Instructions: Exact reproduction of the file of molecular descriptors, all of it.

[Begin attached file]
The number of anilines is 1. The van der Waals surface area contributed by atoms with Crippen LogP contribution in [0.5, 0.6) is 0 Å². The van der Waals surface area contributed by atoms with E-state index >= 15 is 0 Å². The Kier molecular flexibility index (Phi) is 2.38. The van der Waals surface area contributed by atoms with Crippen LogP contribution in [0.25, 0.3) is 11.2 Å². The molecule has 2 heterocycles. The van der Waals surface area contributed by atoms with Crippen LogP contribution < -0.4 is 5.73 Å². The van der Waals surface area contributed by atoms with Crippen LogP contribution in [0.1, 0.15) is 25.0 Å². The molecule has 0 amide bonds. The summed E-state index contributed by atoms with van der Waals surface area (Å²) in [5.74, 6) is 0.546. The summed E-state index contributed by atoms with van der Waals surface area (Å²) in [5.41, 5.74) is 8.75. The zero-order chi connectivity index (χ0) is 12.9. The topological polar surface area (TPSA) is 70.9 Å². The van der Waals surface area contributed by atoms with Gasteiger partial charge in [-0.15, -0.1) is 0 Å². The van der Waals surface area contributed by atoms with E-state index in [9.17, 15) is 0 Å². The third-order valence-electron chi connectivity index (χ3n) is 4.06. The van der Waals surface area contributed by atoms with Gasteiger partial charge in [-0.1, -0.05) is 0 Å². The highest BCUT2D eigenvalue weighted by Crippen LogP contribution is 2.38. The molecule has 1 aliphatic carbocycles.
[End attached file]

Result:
The number of anilines is 1. The van der Waals surface area contributed by atoms with Crippen LogP contribution in [0.5, 0.6) is 0 Å². The van der Waals surface area contributed by atoms with E-state index >= 15 is 0 Å². The Kier molecular flexibility index (Phi) is 2.38. The van der Waals surface area contributed by atoms with Crippen LogP contribution in [0.25, 0.3) is 11.2 Å². The molecule has 2 heterocycles. The van der Waals surface area contributed by atoms with Crippen LogP contribution < -0.4 is 5.73 Å². The van der Waals surface area contributed by atoms with Crippen LogP contribution in [0.1, 0.15) is 25.0 Å². The molecule has 0 amide bonds. The summed E-state index contributed by atoms with van der Waals surface area (Å²) in [5.74, 6) is 0.546. The summed E-state index contributed by atoms with van der Waals surface area (Å²) in [5.41, 5.74) is 8.75. The zero-order chi connectivity index (χ0) is 12.9. The topological polar surface area (TPSA) is 70.9 Å². The van der Waals surface area contributed by atoms with Gasteiger partial charge in [-0.15, -0.1) is 0 Å². The van der Waals surface area contributed by atoms with E-state index in [9.17, 15) is 0 Å². The third-order valence-electron chi connectivity index (χ3n) is 4.06. The van der Waals surface area contributed by atoms with Gasteiger partial charge in [-0.1, -0.05) is 0 Å². The highest BCUT2D eigenvalue weighted by Crippen LogP contribution is 2.38. The molecule has 1 aliphatic carbocycles.